Preparing Your CV and Application
The way to start writing a covering letter is to read the job announcement carefully. As well as you possibly can, work to understand the type of skills the employer is looking for and what kind of added benefit these skills are expected to bring. Think about your skills and experiences in relation to the advertisement and bring out essential strengths and knowledge in the application. In addition, take the recipient into consideration and write clearly.
In the CV, make sure you describe yourself in a clear, concise, and informative way. There is no 'best' way to make a CV, but it is important that your CV be understandable and include relevant information, as well as your most important skill sets.
A good résumé or CV is personalised, informative, and clear. It should also be concise and coherent. You should always check your CV for typing or language errors. Keep the CV short enough without leaving out anything of importance. You can use a well-made CV for years, as long as you remember to update it whenever necessary. A well-functioning CV should include at least the following information:
Personal Information: Your name, date of birth, address, phone number, and e-mail address and possibly the address of a personal Web page. Including your picture will help to separate your CV from others.
Work Experience: List your positions from the newest one to the first. The list should include the employer company, job title, and duration of employment, and provide a description of duties. If you have held many positions, you might want to include only the ones related to your career.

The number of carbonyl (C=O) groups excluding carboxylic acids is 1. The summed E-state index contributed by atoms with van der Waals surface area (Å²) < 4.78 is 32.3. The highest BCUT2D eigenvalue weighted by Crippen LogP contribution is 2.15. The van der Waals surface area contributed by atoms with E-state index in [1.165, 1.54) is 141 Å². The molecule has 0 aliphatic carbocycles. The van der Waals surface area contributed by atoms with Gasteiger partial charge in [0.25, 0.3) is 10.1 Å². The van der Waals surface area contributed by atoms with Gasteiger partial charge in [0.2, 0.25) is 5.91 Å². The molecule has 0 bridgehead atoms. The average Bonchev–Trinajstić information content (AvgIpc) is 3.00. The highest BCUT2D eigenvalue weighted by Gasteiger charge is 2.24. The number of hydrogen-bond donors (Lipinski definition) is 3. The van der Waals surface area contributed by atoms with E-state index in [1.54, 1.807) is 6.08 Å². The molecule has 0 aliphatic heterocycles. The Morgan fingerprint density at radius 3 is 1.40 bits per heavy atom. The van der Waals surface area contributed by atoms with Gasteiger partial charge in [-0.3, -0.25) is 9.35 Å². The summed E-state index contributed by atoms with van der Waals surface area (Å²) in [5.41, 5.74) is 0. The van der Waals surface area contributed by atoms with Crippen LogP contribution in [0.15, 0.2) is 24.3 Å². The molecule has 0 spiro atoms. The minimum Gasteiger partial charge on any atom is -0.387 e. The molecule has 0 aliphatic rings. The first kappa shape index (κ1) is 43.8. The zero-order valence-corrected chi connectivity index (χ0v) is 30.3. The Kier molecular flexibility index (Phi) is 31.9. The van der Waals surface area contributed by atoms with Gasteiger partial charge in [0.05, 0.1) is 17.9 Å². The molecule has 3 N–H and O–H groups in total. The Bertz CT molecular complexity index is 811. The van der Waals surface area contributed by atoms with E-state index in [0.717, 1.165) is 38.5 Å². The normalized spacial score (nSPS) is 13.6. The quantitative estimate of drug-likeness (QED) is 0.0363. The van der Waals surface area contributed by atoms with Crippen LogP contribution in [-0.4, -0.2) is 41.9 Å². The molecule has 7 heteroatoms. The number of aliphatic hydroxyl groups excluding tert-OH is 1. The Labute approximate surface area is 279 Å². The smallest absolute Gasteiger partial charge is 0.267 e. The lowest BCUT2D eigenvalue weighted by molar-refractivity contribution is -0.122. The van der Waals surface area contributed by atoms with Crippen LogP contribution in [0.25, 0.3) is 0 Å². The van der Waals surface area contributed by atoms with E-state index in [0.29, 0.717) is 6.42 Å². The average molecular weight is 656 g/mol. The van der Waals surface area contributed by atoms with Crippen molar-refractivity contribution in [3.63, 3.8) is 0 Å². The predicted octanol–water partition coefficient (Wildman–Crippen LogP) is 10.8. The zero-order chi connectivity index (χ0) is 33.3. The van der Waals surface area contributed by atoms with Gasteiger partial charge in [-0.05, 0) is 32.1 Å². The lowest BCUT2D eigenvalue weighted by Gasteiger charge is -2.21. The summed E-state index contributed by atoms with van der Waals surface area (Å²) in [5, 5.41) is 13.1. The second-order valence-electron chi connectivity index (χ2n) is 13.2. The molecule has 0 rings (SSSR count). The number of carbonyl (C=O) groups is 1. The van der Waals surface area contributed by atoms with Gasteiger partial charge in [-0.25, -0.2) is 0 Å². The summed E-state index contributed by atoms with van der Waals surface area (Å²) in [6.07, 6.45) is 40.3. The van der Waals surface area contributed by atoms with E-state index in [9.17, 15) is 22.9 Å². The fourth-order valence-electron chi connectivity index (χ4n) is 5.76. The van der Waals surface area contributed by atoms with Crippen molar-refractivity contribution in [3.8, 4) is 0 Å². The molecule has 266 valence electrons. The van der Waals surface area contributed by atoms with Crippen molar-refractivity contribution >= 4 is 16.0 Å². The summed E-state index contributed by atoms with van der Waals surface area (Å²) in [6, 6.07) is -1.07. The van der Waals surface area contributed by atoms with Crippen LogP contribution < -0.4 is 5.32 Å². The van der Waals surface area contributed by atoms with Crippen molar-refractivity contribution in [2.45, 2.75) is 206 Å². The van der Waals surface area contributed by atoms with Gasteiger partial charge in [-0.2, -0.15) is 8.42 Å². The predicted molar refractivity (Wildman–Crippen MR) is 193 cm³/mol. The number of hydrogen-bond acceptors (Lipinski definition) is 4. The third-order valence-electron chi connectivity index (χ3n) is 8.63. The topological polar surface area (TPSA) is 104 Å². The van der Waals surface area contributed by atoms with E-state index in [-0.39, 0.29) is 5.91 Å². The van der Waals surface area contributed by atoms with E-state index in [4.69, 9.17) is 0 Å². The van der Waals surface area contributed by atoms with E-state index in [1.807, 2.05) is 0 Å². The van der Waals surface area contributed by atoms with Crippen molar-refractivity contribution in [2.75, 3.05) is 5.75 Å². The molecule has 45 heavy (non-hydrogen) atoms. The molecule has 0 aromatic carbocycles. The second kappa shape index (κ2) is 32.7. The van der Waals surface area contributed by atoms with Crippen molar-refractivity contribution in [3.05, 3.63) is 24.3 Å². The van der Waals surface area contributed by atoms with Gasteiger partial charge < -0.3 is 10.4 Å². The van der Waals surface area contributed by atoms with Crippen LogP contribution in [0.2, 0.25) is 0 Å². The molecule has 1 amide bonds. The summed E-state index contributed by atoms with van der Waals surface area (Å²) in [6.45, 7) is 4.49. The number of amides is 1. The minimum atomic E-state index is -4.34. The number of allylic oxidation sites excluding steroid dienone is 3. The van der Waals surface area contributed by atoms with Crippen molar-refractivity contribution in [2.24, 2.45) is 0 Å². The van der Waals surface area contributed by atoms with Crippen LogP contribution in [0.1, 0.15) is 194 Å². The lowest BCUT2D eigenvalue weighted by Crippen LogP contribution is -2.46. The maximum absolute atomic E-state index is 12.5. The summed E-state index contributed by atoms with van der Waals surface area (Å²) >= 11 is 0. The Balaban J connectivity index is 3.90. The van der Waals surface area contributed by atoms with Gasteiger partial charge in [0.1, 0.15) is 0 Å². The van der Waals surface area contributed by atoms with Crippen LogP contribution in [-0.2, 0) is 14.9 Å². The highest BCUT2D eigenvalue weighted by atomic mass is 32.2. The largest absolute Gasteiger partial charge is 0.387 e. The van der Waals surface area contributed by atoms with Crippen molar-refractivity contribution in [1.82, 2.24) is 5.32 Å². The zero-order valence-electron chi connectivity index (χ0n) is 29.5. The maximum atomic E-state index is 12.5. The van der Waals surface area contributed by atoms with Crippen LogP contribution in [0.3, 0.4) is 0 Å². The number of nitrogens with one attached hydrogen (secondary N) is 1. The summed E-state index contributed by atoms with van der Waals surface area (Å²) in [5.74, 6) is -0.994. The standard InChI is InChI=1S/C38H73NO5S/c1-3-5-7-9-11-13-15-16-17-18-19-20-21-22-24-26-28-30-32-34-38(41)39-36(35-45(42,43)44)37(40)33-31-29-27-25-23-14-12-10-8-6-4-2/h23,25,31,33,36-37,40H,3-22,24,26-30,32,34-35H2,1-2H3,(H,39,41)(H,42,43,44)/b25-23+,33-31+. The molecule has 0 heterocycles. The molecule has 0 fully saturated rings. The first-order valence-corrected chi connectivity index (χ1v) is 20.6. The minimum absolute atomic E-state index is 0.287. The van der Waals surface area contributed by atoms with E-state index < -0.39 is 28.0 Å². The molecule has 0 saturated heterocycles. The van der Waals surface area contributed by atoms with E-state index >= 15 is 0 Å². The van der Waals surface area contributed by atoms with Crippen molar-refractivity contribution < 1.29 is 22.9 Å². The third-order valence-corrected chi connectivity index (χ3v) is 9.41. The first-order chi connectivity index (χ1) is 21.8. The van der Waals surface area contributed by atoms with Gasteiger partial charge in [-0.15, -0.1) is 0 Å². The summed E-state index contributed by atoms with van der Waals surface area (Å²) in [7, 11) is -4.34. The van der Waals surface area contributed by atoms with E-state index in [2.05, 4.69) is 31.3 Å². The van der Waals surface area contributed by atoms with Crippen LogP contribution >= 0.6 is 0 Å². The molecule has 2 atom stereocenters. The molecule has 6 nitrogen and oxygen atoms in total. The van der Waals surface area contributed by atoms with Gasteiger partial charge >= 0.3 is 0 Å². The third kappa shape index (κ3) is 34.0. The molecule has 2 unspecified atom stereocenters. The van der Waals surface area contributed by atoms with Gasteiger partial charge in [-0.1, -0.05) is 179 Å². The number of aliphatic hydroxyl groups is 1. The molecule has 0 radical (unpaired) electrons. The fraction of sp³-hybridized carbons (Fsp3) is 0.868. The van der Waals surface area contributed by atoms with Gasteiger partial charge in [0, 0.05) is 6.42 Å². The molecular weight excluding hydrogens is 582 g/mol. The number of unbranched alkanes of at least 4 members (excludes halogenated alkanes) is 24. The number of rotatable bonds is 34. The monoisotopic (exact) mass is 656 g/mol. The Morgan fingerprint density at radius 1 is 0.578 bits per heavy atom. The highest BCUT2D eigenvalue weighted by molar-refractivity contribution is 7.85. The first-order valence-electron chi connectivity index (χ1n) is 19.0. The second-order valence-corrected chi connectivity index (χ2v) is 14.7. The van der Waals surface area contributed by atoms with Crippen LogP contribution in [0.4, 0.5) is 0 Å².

Education: List your education from the most recent qualification to the first item after grammar school. Besides the name of the educational institution, you should state the course of study, the dates of study and graduation, and the name of the degree or other qualification awarded.
Language Skills: Estimate your language skills on a scale of excellent, good, satisfactory, and basic. You can also divide your language skills into spoken, read, and written, to give a clearer picture to the reader. In addition, you can mention if you have had other languages as a work language, been an exchange student, lived abroad, or had hobbies that develop your language skills.
IT Skills: You can evaluate your IT skills as excellent, good, satisfactory, or basic. Besides basic skills, you should mention your knowledge of various applications, operating systems, and computer languages.
Further Studies: You should also mention additional studies such as courses, Open University studies or night schools, or any self-study.
Special Knowledge: If you wish, you may also describe your special knowledge. This might involve, for instance, artistic, mathematical, or social skills that could be of use in working life.
Hobbies: You can also mention your leisure activities, positions of trust, and hobbies.
Referees: You should mention the person's name and tittle, his or her contact information, and how the person is connected to you. Remember to ask for permission beforehand from anyone you wish to have as a referee.
In some cases, an official European CV is requested. You can find the instructions here: Eurooppalainen CV-malli.